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Math Help - sum of random variables - help to evaluate support of function

  1. #1
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    sum of random variables - help to evaluate support of function

    Question.

    f_{X,Y}(x,y)= xy, 0\leq{x}<1, 0\leq{y}<2
    0 otherwise

    Suppose Z=X+Y. Find the density function of Z.

    Answer.

    f_Z(z)=\int_{-\infty}^{\infty}f_{X,Y}(u,z-u)du

    I am having difficulty understanding how to work out the support for Z. I guess I would try to make u and (z-u) non-negative, right?

    For example, I know that 0\leq{x}<1, 0\leq{y}<2

    Then if X=u then Y=z-u and in this case

    0\leq{u}<1, 0\leq{z}-u<2

    Where to from here?... split the z interval into ? (just looking at similar questions, they do split z into several intervals, but I haven't figured out how they decide which ones).
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    Quote Originally Posted by Volga View Post
    Question.

    f_{X,Y}(x,y)= xy, 0\leq{x}<1, 0\leq{y}<2
    0 otherwise

    Suppose Z=X+Y. Find the density function of Z.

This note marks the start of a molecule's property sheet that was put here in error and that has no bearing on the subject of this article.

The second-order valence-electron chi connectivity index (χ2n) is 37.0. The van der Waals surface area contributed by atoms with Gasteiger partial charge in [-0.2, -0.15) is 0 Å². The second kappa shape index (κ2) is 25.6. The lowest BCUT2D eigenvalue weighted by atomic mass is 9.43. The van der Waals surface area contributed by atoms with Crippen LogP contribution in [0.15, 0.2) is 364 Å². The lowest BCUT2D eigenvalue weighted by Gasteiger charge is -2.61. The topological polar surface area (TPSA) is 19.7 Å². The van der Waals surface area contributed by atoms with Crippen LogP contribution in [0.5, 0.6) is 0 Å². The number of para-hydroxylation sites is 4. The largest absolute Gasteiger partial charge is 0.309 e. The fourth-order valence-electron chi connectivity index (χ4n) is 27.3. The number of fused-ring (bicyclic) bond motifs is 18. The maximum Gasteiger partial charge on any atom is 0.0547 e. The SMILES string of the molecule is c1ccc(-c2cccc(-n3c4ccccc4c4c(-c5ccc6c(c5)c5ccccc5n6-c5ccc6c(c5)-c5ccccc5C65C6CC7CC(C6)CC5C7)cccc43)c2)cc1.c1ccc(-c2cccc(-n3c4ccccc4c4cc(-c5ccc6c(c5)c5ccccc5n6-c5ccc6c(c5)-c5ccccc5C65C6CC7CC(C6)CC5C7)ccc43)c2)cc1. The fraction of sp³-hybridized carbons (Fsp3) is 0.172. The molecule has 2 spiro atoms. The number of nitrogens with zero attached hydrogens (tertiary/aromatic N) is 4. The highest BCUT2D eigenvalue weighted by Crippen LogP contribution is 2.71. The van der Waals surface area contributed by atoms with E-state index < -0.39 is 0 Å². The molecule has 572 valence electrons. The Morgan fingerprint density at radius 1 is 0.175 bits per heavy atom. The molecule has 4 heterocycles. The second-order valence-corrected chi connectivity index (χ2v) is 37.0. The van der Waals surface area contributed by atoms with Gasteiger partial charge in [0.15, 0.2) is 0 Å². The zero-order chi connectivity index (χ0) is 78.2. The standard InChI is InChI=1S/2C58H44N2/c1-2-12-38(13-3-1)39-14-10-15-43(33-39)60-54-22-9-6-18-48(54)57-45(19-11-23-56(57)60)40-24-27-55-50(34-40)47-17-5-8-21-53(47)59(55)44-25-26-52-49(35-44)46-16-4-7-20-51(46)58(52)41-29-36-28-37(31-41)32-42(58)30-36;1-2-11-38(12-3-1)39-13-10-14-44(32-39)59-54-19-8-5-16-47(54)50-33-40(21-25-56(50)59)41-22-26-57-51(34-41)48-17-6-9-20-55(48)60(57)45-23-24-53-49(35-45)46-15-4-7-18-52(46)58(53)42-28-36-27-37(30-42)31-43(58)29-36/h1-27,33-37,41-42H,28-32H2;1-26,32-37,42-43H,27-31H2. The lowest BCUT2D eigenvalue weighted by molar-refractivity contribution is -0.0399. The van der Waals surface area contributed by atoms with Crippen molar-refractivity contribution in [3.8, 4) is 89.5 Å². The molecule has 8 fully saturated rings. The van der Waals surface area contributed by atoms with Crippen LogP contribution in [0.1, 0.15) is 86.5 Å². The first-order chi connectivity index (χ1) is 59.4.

Is it not obvious that:

    f_Z(z) \ne 0 for z \in (0,3) and f_Z(z)=0 otherwise?

    So the required support is (0,3)

    CB
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    Is that really that simple? that was my first intuitive response. So basically I should be looking for intervals where z is non negative.

    Do you not need to evaluate z-u and u separately? Sorry, I am asking because I saw that in similar questions.

    For example, this chapter, example 7.3 on page 8
    there are two intervals for z in the final density function, one based on interval for y, another based on interval for z-y
    http://www.dartmouth.edu/~chance/tea...k/Chapter7.pdf
    This is what I don't get, the split intervals in the final density function.

    Furthermore, if I want to draw the area of integration for the sum function fz, can I use (x,y) coordinates? and will it help me to see the required area?
    Last edited by Volga; January 28th 2011 at 03:01 AM.
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    Quote Originally Posted by Volga View Post
    Is that really that simple? that was my first intuitive response. So basically I should be looking for intervals where z is non negative.

    Do you not need to evaluate z-u and u separately? Sorry, I am asking because I saw that in similar questions.

    For example, this chapter, example 7.3 on page 8
    there are two intervals for z in the final density function, one based on interval for y, another based on interval for z-y
    http://www.dartmouth.edu/~chance/tea...k/Chapter7.pdf
    This is what I don't get, the split intervals in the final density function.